According to the office of Population Affairs of the U.S. Department of Health and Human Services, “Gender-affirming care is a supportive form of healthcare. It consists of an array of services that may include medical, surgical, mental health, and non-medical services for transgender and nonbinary people.”
Interacting with any medical provider that will affirm a youth’s gender identity, even just by using their correct pronouns, regardless of the reason for the medical visit is gender-affirming medical care. Among Metro Inclusive Health in Tampa Bay’s listing of services for transgender healthcare and support services, clients will find “Inclusive Primary Care.” Both transgender and cisgender youth — transgender being a person whose gender identity does not correspond with the sex assigned to them at birth and cisgender being a person whose gender identity does correspond with the sex assigned to them at birth — need medical services for wellbeing not related to gender. A sprained ankle. A skin rash. A slow thyroid. Health and Human Services reports, “for transgender and nonbinary children and adolescents, early gender-affirming care is crucial to overall health and well-being.”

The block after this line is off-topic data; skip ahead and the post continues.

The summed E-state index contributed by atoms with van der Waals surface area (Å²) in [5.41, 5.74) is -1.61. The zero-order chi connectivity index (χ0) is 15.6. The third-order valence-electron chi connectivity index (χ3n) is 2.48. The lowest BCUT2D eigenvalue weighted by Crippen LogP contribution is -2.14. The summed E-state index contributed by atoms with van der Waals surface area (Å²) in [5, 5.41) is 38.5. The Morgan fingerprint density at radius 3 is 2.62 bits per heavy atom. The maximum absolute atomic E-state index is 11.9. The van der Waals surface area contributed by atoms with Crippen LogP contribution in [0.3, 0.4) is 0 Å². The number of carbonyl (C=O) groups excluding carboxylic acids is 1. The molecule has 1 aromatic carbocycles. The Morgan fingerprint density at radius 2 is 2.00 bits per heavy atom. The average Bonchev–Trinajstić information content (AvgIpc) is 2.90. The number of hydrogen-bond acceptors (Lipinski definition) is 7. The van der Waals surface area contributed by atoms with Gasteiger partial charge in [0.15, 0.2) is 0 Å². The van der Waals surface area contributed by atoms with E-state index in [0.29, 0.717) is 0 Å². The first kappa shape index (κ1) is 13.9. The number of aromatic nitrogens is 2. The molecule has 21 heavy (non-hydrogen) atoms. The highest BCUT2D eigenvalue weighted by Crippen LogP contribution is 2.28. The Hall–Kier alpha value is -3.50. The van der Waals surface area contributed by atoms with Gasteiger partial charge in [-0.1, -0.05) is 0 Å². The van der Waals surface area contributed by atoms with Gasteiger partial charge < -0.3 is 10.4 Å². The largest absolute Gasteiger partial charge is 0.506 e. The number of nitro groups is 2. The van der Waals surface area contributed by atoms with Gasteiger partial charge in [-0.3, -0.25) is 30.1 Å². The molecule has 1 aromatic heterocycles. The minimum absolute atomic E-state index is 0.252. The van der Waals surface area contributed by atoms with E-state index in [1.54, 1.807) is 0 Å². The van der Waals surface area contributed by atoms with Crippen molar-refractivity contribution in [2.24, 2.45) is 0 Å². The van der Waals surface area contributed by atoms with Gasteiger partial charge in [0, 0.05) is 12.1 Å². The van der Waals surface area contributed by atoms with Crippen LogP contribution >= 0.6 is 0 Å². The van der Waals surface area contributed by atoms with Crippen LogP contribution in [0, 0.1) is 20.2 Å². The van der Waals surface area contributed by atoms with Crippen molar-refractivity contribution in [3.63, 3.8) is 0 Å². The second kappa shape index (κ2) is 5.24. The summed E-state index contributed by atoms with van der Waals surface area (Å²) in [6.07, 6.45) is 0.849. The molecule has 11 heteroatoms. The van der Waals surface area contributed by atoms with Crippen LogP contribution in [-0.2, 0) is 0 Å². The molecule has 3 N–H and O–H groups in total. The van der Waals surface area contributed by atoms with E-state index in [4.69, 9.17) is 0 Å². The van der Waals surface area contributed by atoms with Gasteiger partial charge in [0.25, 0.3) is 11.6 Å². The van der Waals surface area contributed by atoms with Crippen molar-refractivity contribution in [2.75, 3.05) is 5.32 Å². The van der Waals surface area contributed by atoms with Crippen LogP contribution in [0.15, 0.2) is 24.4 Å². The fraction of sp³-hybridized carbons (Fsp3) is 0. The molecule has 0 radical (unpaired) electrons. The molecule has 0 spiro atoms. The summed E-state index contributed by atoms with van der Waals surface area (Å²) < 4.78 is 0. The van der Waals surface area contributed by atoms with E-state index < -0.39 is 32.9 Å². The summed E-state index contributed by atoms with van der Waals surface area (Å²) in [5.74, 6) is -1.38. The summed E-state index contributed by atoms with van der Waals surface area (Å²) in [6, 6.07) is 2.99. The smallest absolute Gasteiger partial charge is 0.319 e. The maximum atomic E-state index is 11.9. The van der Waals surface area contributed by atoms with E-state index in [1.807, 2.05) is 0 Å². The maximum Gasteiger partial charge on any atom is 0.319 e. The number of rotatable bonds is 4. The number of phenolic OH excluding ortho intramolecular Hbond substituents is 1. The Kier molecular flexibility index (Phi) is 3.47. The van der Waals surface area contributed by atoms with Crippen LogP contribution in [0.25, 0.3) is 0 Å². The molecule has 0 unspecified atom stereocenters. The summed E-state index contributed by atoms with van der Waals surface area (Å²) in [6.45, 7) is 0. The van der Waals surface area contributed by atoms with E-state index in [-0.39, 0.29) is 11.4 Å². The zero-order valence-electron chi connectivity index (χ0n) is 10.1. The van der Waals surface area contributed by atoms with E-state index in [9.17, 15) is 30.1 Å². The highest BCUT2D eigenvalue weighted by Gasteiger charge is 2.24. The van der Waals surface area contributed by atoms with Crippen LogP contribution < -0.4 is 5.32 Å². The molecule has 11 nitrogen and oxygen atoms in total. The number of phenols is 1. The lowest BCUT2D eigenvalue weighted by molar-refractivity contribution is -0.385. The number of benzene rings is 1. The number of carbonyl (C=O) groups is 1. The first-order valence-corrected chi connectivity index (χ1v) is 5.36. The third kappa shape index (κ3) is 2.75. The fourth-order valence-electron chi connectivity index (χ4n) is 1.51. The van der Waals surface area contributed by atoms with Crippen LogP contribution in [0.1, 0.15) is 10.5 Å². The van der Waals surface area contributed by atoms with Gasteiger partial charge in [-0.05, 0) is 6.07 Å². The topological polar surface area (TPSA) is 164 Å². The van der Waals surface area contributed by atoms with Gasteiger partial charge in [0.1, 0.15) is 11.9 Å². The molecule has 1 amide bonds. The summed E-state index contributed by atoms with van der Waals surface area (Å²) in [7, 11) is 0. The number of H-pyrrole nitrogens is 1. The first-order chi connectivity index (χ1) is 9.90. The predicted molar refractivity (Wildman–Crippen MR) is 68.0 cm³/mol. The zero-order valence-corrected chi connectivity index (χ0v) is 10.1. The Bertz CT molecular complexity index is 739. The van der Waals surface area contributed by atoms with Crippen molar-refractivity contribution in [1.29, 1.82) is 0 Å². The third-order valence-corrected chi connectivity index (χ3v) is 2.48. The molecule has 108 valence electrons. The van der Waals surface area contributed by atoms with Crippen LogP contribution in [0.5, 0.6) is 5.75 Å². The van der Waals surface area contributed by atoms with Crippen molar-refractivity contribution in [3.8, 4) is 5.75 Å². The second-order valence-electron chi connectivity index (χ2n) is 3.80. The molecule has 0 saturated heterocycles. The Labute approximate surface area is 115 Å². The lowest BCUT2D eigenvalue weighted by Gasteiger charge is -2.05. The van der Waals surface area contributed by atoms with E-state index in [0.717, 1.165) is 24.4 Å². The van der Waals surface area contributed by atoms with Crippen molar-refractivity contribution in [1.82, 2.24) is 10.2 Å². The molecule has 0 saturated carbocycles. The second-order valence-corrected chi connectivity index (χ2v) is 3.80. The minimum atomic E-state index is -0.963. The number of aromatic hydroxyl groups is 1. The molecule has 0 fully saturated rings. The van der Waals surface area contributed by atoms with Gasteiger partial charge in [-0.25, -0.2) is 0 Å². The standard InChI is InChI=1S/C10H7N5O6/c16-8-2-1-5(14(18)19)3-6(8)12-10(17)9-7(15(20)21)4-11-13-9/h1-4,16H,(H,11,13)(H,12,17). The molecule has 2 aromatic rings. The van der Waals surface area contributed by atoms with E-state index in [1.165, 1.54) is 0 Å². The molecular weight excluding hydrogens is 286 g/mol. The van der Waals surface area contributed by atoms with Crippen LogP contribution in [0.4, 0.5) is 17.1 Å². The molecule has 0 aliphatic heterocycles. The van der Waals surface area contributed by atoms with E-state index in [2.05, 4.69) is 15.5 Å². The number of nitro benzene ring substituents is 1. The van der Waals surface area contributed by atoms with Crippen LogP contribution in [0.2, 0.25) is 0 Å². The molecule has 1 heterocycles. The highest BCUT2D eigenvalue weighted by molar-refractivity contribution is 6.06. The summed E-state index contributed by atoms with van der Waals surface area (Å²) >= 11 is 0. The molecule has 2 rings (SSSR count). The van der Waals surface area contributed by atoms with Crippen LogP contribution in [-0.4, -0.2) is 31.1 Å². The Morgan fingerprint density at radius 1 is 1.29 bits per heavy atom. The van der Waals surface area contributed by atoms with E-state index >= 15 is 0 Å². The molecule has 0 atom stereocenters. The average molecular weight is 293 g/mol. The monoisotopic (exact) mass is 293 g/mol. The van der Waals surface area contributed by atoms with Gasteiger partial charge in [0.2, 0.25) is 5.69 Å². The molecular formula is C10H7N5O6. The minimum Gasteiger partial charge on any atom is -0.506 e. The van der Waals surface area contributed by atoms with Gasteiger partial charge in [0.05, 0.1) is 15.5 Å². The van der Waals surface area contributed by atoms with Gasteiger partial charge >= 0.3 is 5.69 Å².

On its website, Central Florida’s Hope & Help has a tagline in the “About Us” section that reads “Hope & Help is the warm hug of health care you need to get tested and treated in a safe, friendly environment.”
MYTH: Gender-affirming medical care for youth is surgical
According to Brian Martinez, senior operations director of Hope & Health, “surgical care on minors is basically non-existent.” Martinez speaks not only from his experience working for an Orlando-based provider of gender-affirming care but also from the research he did for his doctoral dissertation about gender-affirming care for minors.
Often, gender-affirming medical care is discussed along a potential progression that emphasizes individual needs which may or may not begin with puberty blockers, may or may not initiate cross-sex hormones and may or may not include gender-affirming surgeries.